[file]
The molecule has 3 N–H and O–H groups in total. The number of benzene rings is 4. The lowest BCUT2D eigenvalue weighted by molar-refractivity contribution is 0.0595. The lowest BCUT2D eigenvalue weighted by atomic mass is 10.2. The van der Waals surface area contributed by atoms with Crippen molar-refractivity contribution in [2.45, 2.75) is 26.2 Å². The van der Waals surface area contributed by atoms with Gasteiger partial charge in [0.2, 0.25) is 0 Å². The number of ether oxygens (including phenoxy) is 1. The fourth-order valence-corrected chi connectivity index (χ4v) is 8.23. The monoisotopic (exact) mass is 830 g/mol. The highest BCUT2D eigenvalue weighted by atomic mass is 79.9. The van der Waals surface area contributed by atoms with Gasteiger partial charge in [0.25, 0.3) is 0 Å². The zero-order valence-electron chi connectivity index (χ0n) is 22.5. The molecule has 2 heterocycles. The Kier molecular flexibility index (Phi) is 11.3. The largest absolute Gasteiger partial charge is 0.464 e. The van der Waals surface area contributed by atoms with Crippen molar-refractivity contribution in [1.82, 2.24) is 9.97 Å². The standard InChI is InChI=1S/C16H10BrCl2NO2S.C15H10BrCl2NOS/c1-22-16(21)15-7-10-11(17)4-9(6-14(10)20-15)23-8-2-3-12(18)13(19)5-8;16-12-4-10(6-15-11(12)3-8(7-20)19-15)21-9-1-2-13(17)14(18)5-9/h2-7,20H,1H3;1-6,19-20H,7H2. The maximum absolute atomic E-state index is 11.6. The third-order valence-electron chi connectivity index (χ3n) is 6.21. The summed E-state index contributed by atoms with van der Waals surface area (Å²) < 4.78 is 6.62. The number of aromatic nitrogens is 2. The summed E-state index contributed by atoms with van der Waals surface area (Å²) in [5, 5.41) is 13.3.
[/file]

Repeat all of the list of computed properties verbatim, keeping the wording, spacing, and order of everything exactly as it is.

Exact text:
The molecule has 3 N–H and O–H groups in total. The number of benzene rings is 4. The lowest BCUT2D eigenvalue weighted by molar-refractivity contribution is 0.0595. The lowest BCUT2D eigenvalue weighted by atomic mass is 10.2. The van der Waals surface area contributed by atoms with Crippen molar-refractivity contribution in [2.45, 2.75) is 26.2 Å². The van der Waals surface area contributed by atoms with Gasteiger partial charge in [0.2, 0.25) is 0 Å². The number of ether oxygens (including phenoxy) is 1. The fourth-order valence-corrected chi connectivity index (χ4v) is 8.23. The monoisotopic (exact) mass is 830 g/mol. The highest BCUT2D eigenvalue weighted by atomic mass is 79.9. The van der Waals surface area contributed by atoms with Gasteiger partial charge in [0.25, 0.3) is 0 Å². The zero-order valence-electron chi connectivity index (χ0n) is 22.5. The molecule has 2 heterocycles. The Kier molecular flexibility index (Phi) is 11.3. The largest absolute Gasteiger partial charge is 0.464 e. The van der Waals surface area contributed by atoms with Crippen molar-refractivity contribution in [1.82, 2.24) is 9.97 Å². The standard InChI is InChI=1S/C16H10BrCl2NO2S.C15H10BrCl2NOS/c1-22-16(21)15-7-10-11(17)4-9(6-14(10)20-15)23-8-2-3-12(18)13(19)5-8;16-12-4-10(6-15-11(12)3-8(7-20)19-15)21-9-1-2-13(17)14(18)5-9/h2-7,20H,1H3;1-6,19-20H,7H2. The maximum absolute atomic E-state index is 11.6. The third-order valence-electron chi connectivity index (χ3n) is 6.21. The summed E-state index contributed by atoms with van der Waals surface area (Å²) < 4.78 is 6.62. The number of aromatic nitrogens is 2. The summed E-state index contributed by atoms with van der Waals surface area (Å²) in [5, 5.41) is 13.3.